World Bank chief economist calls for overhaul of government bailouts

The World Bank’s chief economist has called for an urgent overhaul of the system for dealing with unsustainable debts, as the institution warns of a coming wave of sovereign defaults by developing countries.

A surge in global borrowing costs, along with the strong dollar and high inflation, have made it hard for some developing countries to meet repayments on both foreign and local currency debts.

Indermit Gill, chief economist of the Washington-based organisation, said in an interview with the Financial Times that the existing framework for dealing with unsustainable debt burdens was no longer fit for purpose and “needs to change”.

“We are applying a restructuring model that was devised for another time,” Gill said, adding that the current system was “too little, too late” for countries in danger of default and “too lopsided” in favour of commercial creditors.

The World Bank has warned countries are increasingly struggling under soaring debt servicing costs and the strains on public finances caused by multiple crises, including the pandemic and Russia’s war in Ukraine.

Poor global growth makes it even more urgent to tackle the issue now, he said. “Our best forecast for next year is a third lower than it was a few months ago, and 2024 doesn’t look a lot better,” he said, adding that debt restructurings “could be a train wreck”.

Critics say efforts to deal with mounting debts have moved too slowly in cases such as Zambia, Sri Lanka and Ghana, which this week became the latest developing economy to default.

“You can have long periods [between problems arising and being resolved] in which very bad things can happen,” Gill said. It took Zambia almost two years after defaulting to secure an IMF loan.

Gill blamed the lack of a set of globally-agreed standards for the delays, and said dealing with defaults and restructurings on a case-by-case basis was creating “the same problem five years down the road”.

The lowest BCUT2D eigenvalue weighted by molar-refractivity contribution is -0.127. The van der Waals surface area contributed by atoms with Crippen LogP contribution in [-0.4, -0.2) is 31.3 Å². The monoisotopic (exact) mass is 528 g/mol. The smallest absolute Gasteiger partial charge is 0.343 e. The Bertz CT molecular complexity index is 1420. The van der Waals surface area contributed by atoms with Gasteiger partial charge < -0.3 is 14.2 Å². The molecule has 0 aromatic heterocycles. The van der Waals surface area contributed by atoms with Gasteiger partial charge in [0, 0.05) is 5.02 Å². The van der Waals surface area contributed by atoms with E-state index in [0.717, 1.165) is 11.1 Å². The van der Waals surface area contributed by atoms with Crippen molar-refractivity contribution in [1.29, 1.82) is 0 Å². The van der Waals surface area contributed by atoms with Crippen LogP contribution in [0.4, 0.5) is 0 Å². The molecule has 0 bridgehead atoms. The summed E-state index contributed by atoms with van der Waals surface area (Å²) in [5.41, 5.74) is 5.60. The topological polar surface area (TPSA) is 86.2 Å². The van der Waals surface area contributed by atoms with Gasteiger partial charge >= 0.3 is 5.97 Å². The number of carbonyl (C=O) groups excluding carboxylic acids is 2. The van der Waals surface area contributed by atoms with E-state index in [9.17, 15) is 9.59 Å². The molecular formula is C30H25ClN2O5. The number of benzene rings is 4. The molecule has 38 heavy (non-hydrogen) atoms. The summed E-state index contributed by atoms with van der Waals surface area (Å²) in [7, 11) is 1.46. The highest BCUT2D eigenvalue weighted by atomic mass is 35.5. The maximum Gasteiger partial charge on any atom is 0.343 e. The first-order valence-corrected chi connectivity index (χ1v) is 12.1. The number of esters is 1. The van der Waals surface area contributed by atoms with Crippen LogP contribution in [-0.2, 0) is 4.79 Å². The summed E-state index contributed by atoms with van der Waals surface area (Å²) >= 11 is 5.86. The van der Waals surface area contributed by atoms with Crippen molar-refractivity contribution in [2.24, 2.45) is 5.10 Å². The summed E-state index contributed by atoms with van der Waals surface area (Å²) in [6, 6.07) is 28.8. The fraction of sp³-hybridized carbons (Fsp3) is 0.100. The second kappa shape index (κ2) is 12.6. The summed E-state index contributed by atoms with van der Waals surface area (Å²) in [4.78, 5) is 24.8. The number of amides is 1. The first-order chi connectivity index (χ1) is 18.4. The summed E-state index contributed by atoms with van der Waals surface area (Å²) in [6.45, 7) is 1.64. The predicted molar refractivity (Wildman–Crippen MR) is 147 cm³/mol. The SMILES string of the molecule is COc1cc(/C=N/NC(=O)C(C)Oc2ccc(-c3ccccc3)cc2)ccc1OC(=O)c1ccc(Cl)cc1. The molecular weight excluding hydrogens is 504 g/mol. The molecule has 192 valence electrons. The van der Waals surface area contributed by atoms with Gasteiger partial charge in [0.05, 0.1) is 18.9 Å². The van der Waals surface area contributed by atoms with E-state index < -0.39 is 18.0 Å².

“We absolutely need a uniform approach,” Gill said. “Otherwise you are just tinkering and hoping that growth will resume and the problem will go away.”

Relief, he said, should be significant enough to put debtors on a sustainable path to growth and mean all creditors share an equal burden.

Today’s approach to debt workouts was devised during the emerging market debt crises of the late 20th century, when creditors were largely western governments and commercial banks.

Since then, however, China, India and Saudi Arabia have become increasingly important players in financing poorer countries. The banks involved in the past, meanwhile, have been replaced by thousands of bondholders.

Governments have also increasingly turned to domestic institutions as sources of finance. In both Ghana and Sri Lanka, about half of government debt is owed to domestic lenders. In other troubled debtors such as Egypt and Pakistan, the proportion is much greater. Any default risks causing chaos in domestic banking systems.

Standard procedures for debt workouts involve the IMF and World Bank conducting a debt sustainability analysis to assess the scale of the problem, before calculating the amount of debt relief needed to restore sustainability and put the debtor on a path to economic growth. Creditor governments then agree how much relief they will provide — a step which typically unlocks an IMF bailout. The process ends when the debtor government is tasked with securing the same terms from its commercial creditors as those offered to the official sector.

The big asset managers that represent bondholders want to be involved earlier in the talks.

An attempt to break the dominance of western governments in the debt resolution process came early in the pandemic from the G20 group of large economies that includes China, India and Saudi Arabia. But their Debt Service Suspension Initiative failed to gain traction, with only three countries — Zambia, Ethiopia and Chad — signing up to the framework built from the initiative.

Gill said the biggest mistake of the new framework was to introduce the possibility that commercial creditors would remain outside any debt relief process — an error which risked cutting off governments’ access to foreign capital markets.

A new system for debt workouts would, he said, need to recognise that “countries have market access” and would need to “continue to have it”.

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